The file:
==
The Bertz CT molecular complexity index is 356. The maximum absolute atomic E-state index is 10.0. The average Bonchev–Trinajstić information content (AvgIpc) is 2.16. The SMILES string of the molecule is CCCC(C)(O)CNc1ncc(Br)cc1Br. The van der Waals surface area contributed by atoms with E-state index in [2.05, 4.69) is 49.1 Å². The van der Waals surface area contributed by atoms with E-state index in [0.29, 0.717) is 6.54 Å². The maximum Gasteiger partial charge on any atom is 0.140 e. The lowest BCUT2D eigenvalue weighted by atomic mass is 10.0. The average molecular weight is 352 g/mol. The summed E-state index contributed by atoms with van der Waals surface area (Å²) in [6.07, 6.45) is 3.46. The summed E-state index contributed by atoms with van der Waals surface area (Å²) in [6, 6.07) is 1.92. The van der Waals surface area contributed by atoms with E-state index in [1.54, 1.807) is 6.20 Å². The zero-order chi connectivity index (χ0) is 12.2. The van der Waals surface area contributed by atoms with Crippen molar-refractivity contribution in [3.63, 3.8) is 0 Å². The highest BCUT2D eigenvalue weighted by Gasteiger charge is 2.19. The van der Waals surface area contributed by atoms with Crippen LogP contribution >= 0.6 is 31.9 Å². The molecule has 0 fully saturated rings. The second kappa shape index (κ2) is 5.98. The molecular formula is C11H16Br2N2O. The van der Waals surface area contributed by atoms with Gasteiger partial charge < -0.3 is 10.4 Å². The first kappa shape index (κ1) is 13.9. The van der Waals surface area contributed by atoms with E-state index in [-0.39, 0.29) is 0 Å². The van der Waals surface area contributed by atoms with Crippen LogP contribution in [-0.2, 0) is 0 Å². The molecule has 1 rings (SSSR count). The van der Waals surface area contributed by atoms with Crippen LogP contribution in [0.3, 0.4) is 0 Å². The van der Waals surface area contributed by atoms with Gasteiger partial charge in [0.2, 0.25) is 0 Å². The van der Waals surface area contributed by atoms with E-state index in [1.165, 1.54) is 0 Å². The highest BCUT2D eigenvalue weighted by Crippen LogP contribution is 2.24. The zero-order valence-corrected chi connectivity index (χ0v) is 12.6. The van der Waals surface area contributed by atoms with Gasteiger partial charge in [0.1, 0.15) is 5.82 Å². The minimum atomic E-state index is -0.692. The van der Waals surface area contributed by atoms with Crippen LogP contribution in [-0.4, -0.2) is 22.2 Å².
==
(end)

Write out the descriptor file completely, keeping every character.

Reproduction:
The Bertz CT molecular complexity index is 356. The maximum absolute atomic E-state index is 10.0. The average Bonchev–Trinajstić information content (AvgIpc) is 2.16. The SMILES string of the molecule is CCCC(C)(O)CNc1ncc(Br)cc1Br. The van der Waals surface area contributed by atoms with E-state index in [2.05, 4.69) is 49.1 Å². The van der Waals surface area contributed by atoms with E-state index in [0.29, 0.717) is 6.54 Å². The maximum Gasteiger partial charge on any atom is 0.140 e. The lowest BCUT2D eigenvalue weighted by atomic mass is 10.0. The average molecular weight is 352 g/mol. The summed E-state index contributed by atoms with van der Waals surface area (Å²) in [6.07, 6.45) is 3.46. The summed E-state index contributed by atoms with van der Waals surface area (Å²) in [6, 6.07) is 1.92. The van der Waals surface area contributed by atoms with E-state index in [1.54, 1.807) is 6.20 Å². The zero-order chi connectivity index (χ0) is 12.2. The van der Waals surface area contributed by atoms with Crippen molar-refractivity contribution in [3.63, 3.8) is 0 Å². The highest BCUT2D eigenvalue weighted by Gasteiger charge is 2.19. The van der Waals surface area contributed by atoms with Crippen LogP contribution >= 0.6 is 31.9 Å². The molecule has 0 fully saturated rings. The second kappa shape index (κ2) is 5.98. The molecular formula is C11H16Br2N2O. The van der Waals surface area contributed by atoms with Gasteiger partial charge < -0.3 is 10.4 Å². The first kappa shape index (κ1) is 13.9. The van der Waals surface area contributed by atoms with E-state index in [-0.39, 0.29) is 0 Å². The van der Waals surface area contributed by atoms with Crippen LogP contribution in [-0.2, 0) is 0 Å². The molecule has 1 rings (SSSR count). The van der Waals surface area contributed by atoms with Crippen LogP contribution in [0.3, 0.4) is 0 Å². The van der Waals surface area contributed by atoms with Gasteiger partial charge in [0.2, 0.25) is 0 Å². The van der Waals surface area contributed by atoms with E-state index in [1.165, 1.54) is 0 Å². The highest BCUT2D eigenvalue weighted by Crippen LogP contribution is 2.24. The zero-order valence-corrected chi connectivity index (χ0v) is 12.6. The van der Waals surface area contributed by atoms with Gasteiger partial charge in [0.1, 0.15) is 5.82 Å². The minimum atomic E-state index is -0.692. The van der Waals surface area contributed by atoms with Crippen LogP contribution in [-0.4, -0.2) is 22.2 Å².